We don't like to think about dying, and even less so the people we care about dying, but it's something we all have to deal with at various points throughout our lives.
In the old days as sad as someone's passing was, there was usually a simplicity to the physical things left behind. There were maybe some items, a few cherished photo albums, perhaps property and some money to be passed on, and then some papers and documents to go through and sort out. Some very emotional phone calls to make to companies, banks and service providers.
Today this can be much more complicated, with details of personal accounts being secured behind passwords, multi-factor authentication, biometric device protections and so forth. And of course this is how it should be, our digital life should be private and secure, but what if we want to keep our digital life private and secure while we're alive and also easily accessible to our loved ones (and only our loved ones) after we die?
Earlier this year, Apple announced its Digital Legacy programme, a way of passing on access to data held in your iCloud account in the event of your death.
This is how it works: you nominate someone you wish to have access to the data in your Apple iCloud account and you then have the option to send a digital key to them in a text message or print it out so it can be stored safely. When you die, they present that key to Apple along with a death certificate. They are then able to access the contents of your iCloud account, this includes things like photos, emails, notes, calendar events etc. What it does not include is licenced content - sorry folks, your purchased movies, music, books and such like are not able to be passed on. It also does not give access to your Keychain, so passwords and account login information will still be inaccessible.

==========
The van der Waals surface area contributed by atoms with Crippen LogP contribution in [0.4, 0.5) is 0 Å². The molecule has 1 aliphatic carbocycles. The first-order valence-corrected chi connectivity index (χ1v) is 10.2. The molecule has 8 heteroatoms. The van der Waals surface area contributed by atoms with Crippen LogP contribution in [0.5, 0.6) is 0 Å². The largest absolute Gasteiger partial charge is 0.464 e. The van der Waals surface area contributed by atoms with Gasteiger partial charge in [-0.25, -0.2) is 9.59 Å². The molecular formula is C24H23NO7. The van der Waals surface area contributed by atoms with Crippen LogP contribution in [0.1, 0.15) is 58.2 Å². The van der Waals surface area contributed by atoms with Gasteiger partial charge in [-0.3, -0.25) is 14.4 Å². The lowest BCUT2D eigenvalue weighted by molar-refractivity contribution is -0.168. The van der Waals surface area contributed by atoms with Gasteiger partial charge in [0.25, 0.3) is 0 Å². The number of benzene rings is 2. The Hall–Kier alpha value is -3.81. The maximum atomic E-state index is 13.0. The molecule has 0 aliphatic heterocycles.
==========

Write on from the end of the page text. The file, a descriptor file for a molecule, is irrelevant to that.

Aside from the licenced content issue, and perhaps your Keychain, this is great!
Imagine, you're already going through the pain and sadness of losing a loved one then you also realise that you no longer have access to the thousands of pictures they had stored of the kids growing up, family holidays and so on. Then there are all of the emails about the bills that went to their email address.
I've dealt with this myself. The added pain of trying to sort out the numerous online accounts of a deceased loved one when you're already broken hearted shouldn't be underestimated. This Digital Legacy won't take all the hassle away from closing accounts and stopping payments as you won't have access to their Keychain and passwords, but it does help to be able to go through emails and retrieve relevant information.
Sadly, scammers - being as heartless they are – are likely to see this progress as an opportunity. I'm afraid it won't be too long before we start receiving emails and texts along the line of:
"Someone has added you as their Apple Digital Legacy recipient. Please click here to find out who"
This will of course be a link to a fake login page where you'll give your iCloud login and password to the scammers.
I hope I'm wrong but I'm sure I'm not. Criminals will take advantage of any situation they can to get what they want and this one will be no different. So, when that message comes through, don't click anything, open your browser and go directly to your iCloud account and check if it's legitimate. You should be able to deal with it from there rather than responding to an email.
At the time of writing, this is still in beta so the exact mechanisms for inviting and responding may change but a scammer won't need to use (or even appear to use) the proper method; as long as they can trick you into visiting a fake site and entering your details they've succeeded. We know that cyber criminals already use published obituaries to carry out identity theft, so we can imagine how they could combine this with digital legacy scams, piggybacking off the publication of obituaries to send a phish that uses digital legacy as the bait. When we are grieving, our judgement is likely to be clouded and so we could be more susceptible to being scammed.
Apologies for a slightly morbid post, but I believe it is a necessary one. A digital legacy obviously won't remove the pain of losing someone you care about, but it will be something they thought about and wanted you to have. So, we can take some comfort in that.